A few years ago, I was having a casual conversation with several of my media colleagues about relationships and in particular, marriage. The conversation quickly got heated when one of my male colleagues, known for his unconventional thinking, said that people should treat marriage like a business and marry, not for love, but to strengthen the business.
There was silence, then laughter. Lots of it.
Most of the people in our circle immediately started dismissing the idea, but he was serious. I didn’t agree with his suggestion, but I’m a naturally curious person, so I wanted him to elaborate.
He stressed that couples get too caught up in marrying for love that they overlook their partner’s finances. He said rather than marry a partner who has his or her life together at the moment, we look at their potential to be something great. I knew he had a point.
How many times have we dated a man who was at the bottom of the corporate ladder because we felt he was ambitious enough to climb rapidly? A man may date a woman who is in an entry level position because he feels she’s a great person and his family will like her. But, what financial value could she offer at the moment or in the foreseeable future?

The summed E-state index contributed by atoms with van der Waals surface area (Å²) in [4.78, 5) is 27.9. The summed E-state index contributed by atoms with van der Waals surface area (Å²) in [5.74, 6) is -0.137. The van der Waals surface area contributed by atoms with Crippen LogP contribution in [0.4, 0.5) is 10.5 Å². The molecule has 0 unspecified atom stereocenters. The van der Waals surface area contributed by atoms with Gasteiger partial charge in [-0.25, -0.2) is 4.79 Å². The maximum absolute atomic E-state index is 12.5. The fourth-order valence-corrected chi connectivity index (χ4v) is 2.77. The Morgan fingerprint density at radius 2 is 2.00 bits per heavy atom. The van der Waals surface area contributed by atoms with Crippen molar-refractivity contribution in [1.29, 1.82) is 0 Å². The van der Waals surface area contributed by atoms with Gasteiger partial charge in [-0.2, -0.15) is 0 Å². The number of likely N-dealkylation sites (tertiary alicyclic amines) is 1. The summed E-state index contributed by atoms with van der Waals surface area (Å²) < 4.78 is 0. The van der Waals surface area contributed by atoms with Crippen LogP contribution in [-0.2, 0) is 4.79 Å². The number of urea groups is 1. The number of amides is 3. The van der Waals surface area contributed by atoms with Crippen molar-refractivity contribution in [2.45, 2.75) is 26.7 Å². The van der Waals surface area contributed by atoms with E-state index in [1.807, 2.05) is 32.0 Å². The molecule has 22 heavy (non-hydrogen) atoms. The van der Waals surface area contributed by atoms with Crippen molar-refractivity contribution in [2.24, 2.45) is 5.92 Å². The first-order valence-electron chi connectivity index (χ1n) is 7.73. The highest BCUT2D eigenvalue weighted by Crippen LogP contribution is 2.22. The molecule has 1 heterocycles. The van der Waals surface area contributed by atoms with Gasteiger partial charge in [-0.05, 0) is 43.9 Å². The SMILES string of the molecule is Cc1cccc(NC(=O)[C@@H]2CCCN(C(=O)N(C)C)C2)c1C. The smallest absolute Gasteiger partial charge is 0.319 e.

That conversation took place years ago and while I still think it’s important to marry for love, I’ve since adjusted my views. I now think relationships and marriage should be treated like a business.
I’ve had the good fortune to be exposed to some very successful, wealthy men. One of them, who was single at the time, told me that while he wants to find a great companion, she has got to be bringing something to the table. He said he didn’t want to be the major breadwinner in the household, not because he couldn’t afford to be, but because he didn’t want to be.
He said he wanted a woman who was not only pulling her own weight, but was not going to depend on him for money. Now or in the future. He said beauty and personality were secondary. And he meant that.
A spouse or companion can be dead weight if they are not as financially stable as you. Let’s say a house is on the market. You have your deposit and are secure on your job, but your spouse has no money and his or her career is a virtual see-saw. You won’t be able to take advantage of the opportunity.
Every time you want to make a financial move, you can’t because he or she is unable to do so. That person cannot complement you. As a result, you won’t be able to progress – at least not as a team.
During one of our animated discussions, one of my female friends tossed out a question. She wanted to know if I would ever date an unemployed man. The answer was a resounding no. I explained that if we were already in a relationship and he lost his job, then yes, I would. But, if I were looking for a mate and he was unemployed, hell to the no. He’s already operating at a loss. And it’s not that I need him to help me. It’s that he would expect me to help him. That’s not good business.
Like any good business, it’s important to review the books. Look at what is making you money and what is taking it away.
How do you handle your business?